At the event announcing the invention -- with Minister of Defense General Abdel Fattah El Sisi and interim prime minister Adly Mansour sitting in the front row -- an army officer announced the country had “vanquished” the diseases and promised the new cure would be available in military hospitals starting June 30. In a 14-minute documentary broadcast on state TV, a doctor tells a patient: “You had AIDS, but now it’s gone.” 

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Book review: Baghdad Central

I recently finally found the time to read friend-of-the-blog and esteemed Arabic literature professor and translator Elliot Colla's debut novel, the occupation/detective story Baghdad Central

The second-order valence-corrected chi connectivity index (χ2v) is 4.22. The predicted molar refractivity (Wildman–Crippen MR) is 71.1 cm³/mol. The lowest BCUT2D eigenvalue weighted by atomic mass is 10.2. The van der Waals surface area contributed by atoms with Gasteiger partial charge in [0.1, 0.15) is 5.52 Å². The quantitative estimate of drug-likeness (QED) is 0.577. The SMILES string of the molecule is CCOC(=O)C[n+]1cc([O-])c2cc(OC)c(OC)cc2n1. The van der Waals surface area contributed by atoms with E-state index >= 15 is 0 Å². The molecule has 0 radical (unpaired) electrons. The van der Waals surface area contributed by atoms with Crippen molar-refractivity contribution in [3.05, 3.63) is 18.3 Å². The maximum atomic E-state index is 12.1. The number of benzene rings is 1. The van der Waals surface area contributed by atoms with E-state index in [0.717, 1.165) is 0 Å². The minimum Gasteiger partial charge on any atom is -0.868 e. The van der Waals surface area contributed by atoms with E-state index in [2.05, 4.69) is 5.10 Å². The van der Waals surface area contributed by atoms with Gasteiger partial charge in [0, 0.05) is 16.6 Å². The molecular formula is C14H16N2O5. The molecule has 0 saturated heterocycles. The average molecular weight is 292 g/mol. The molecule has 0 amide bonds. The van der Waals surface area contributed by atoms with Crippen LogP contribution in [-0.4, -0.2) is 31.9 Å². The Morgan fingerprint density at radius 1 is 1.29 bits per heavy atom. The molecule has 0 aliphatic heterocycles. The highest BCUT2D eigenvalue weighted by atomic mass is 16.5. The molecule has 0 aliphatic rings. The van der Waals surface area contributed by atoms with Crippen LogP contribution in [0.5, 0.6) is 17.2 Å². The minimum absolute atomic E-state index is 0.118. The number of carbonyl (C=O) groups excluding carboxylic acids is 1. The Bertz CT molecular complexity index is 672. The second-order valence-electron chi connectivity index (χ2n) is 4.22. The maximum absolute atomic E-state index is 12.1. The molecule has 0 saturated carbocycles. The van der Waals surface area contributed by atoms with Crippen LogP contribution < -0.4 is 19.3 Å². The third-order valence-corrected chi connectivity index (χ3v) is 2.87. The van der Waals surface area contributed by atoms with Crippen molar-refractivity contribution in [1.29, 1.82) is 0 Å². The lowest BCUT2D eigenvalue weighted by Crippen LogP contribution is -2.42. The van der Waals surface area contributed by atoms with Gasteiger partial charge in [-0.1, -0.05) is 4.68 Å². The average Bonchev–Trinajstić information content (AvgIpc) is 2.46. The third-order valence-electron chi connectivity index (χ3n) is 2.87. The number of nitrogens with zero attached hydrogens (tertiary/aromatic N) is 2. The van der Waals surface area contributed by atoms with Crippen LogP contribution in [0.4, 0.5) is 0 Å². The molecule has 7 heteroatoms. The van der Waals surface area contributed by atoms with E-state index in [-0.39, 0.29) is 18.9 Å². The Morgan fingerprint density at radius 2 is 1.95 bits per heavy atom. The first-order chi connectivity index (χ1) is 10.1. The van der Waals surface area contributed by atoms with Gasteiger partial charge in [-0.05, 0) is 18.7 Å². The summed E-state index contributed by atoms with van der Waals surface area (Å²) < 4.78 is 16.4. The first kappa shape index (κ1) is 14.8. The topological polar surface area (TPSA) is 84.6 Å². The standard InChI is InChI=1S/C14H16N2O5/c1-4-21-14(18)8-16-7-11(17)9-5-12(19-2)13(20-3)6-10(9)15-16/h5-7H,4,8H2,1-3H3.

The novel features a former Iraqi policeman (and, it turns out, a former former intelligence services officer) named Muhsin el-Khafaji, whose is mistaken for a namesake, a high-ranking Baathist official, and taken in by the Americans and tortured. When they realize their mistake, they put him in charge of re-organizing the Iraqi police force. Meanwhile, he is investigating the disappearance of several young female Iraqi translators, one of whom is his niece. 

Khafaji is sympathetic, depressed, afflicted (he has lost a spouse and child) and guilty (that career in the intelligence services…)